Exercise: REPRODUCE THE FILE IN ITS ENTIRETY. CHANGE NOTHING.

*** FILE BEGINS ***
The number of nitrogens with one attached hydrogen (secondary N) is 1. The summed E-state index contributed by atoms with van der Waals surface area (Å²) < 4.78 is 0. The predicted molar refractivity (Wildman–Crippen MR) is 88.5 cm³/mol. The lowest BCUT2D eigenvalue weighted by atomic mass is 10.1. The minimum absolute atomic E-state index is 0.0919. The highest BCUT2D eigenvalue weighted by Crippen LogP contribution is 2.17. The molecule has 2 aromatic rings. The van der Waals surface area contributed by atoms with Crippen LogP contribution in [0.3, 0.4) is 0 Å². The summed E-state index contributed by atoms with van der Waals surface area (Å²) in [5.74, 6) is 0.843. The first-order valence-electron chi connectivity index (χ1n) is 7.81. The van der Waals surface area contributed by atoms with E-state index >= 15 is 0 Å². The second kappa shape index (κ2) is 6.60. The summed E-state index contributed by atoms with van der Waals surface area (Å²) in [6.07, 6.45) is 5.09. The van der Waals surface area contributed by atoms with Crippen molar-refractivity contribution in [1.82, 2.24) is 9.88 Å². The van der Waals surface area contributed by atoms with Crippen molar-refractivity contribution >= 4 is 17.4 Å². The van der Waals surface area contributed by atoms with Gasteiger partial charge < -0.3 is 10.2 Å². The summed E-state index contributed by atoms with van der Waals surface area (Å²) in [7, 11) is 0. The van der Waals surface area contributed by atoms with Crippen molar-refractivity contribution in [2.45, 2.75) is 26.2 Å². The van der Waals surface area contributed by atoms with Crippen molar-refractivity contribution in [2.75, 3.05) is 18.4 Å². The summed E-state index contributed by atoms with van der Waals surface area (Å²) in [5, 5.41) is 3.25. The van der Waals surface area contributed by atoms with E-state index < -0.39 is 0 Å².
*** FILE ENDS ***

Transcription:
The number of nitrogens with one attached hydrogen (secondary N) is 1. The summed E-state index contributed by atoms with van der Waals surface area (Å²) < 4.78 is 0. The predicted molar refractivity (Wildman–Crippen MR) is 88.5 cm³/mol. The lowest BCUT2D eigenvalue weighted by atomic mass is 10.1. The minimum absolute atomic E-state index is 0.0919. The highest BCUT2D eigenvalue weighted by Crippen LogP contribution is 2.17. The molecule has 2 aromatic rings. The van der Waals surface area contributed by atoms with Crippen LogP contribution in [0.3, 0.4) is 0 Å². The summed E-state index contributed by atoms with van der Waals surface area (Å²) in [5.74, 6) is 0.843. The first-order valence-electron chi connectivity index (χ1n) is 7.81. The van der Waals surface area contributed by atoms with E-state index >= 15 is 0 Å². The second kappa shape index (κ2) is 6.60. The summed E-state index contributed by atoms with van der Waals surface area (Å²) in [6.07, 6.45) is 5.09. The van der Waals surface area contributed by atoms with Crippen molar-refractivity contribution in [1.82, 2.24) is 9.88 Å². The van der Waals surface area contributed by atoms with Crippen molar-refractivity contribution >= 4 is 17.4 Å². The van der Waals surface area contributed by atoms with Gasteiger partial charge < -0.3 is 10.2 Å². The summed E-state index contributed by atoms with van der Waals surface area (Å²) in [7, 11) is 0. The van der Waals surface area contributed by atoms with Crippen molar-refractivity contribution in [2.45, 2.75) is 26.2 Å². The van der Waals surface area contributed by atoms with Crippen molar-refractivity contribution in [2.75, 3.05) is 18.4 Å². The summed E-state index contributed by atoms with van der Waals surface area (Å²) in [5, 5.41) is 3.25. The van der Waals surface area contributed by atoms with E-state index < -0.39 is 0 Å².